There are times when fishing downstream works well, but they tend to be the exception rather than the rule. The major reason for fishing downstream is so that you can shuffle your feet, dislodging the insects, and creating a trail of, effectively, bait, to fish your fly amongst. An approach which will see you thrown off most waters here.

Cheers,

C.


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by the clean end"


#6 Bruce Norikane

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Posted 05 February 2017 - 10:36 AM

Not sure I follow your reasoning. Presuming that you are making a straight cast, not messing around with complex currents the fly will float downstream tail first from a downstream cast. The leader would have to hook around to give you a head first drift. The fly being "tethered" from up stream.  Whereas with an upstream straight cast the fly would land and float downstream head first.

 

...

 

True. On a downstream cast the tail will go first, unlike a natural. However, downstream casts are sometimes the best or only way to pick off a picky trout.  Some believe the downstream cast is better because the fly is seen before the tippet or line. 

 

The point is, wing first presentation is more like a floating dun, but downstream sometimes works better.



#7 SilverCreek

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Posted 07 March 2017 - 07:18 AM

I agree that mayflies tend to face downstream.

 

There are two possible reasons. One is the aerodynamic reason that they mayflies orient INTO the wind and the downstream current creates it's own breeze by moving the insect through the air.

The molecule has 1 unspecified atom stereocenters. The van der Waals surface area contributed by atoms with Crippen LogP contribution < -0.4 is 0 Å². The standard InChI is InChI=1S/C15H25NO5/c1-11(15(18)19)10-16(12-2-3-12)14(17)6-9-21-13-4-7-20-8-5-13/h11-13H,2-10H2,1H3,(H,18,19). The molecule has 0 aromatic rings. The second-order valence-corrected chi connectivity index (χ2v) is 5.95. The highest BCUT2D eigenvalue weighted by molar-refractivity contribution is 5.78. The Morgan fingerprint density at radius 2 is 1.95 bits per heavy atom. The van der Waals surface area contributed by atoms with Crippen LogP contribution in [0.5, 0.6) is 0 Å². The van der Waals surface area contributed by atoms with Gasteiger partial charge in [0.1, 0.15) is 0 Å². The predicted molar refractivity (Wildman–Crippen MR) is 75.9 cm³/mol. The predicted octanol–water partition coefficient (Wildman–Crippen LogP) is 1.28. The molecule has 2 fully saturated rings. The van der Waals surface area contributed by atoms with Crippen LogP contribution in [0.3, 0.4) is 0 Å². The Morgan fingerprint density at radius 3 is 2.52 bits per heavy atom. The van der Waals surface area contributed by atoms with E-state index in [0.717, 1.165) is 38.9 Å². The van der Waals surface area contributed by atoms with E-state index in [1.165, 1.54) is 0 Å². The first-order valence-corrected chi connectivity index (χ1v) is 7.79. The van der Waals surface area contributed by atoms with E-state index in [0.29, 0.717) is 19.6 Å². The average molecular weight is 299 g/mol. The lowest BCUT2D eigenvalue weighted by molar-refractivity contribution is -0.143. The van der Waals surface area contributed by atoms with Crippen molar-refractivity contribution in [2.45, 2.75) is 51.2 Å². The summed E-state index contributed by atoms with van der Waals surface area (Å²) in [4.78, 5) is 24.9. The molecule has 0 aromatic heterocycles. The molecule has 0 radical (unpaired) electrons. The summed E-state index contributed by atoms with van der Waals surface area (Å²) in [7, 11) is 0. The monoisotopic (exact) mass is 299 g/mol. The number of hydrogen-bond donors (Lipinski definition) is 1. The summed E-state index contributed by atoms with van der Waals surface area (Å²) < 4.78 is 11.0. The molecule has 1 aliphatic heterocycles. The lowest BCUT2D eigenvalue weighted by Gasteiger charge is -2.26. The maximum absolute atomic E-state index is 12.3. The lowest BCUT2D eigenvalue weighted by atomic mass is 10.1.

The second possibility is that as the nymphs migrate up through the water column, they naturally face downstream as they rise. They rise in the direction the current is moving because it requires less energy. Therefore, they will also emerge facing downstream.

 

I knew of a fly tier who tied his flies so the tails were over the hook eye and the wings were at the back of the fly. He preferred fishing downstream.

I don't know if reverse tying the fly makes a significant difference.

 

I will take issue with the belief that the downstream cast is LESS effective than the upstream cast. Actually, the most difficult fisheries require a downstream cast if one is to catch fish with any regularity. Difficult fisheries such as the Railroad Ranch section of Henry’s Fork and Silvercreek Preserve  in Idaho require the downstream technique.

 

See this post:

 

http://www.flytyingf...=85110&p=690748

 

I suggest that everyone listen to the podcast on Silver Creek that is playing free now at:

 

http://www.askaboutflyfishing.com/

 

To download a show: 

 

  1. Locate the Listen/Download Podcast (MP3) link on the show page, then right-click or Ctrl+Click (for Mac) on the link. A contextual menu will display.
  2. Choose Save Target As, Save Link As or Download Linked File As. The menu option name will depend on the browser you are using.
  3. A browsing window displays that you can use to find a location on your computer's hard drive to save the file. You may want to rename the file at this time using the show title.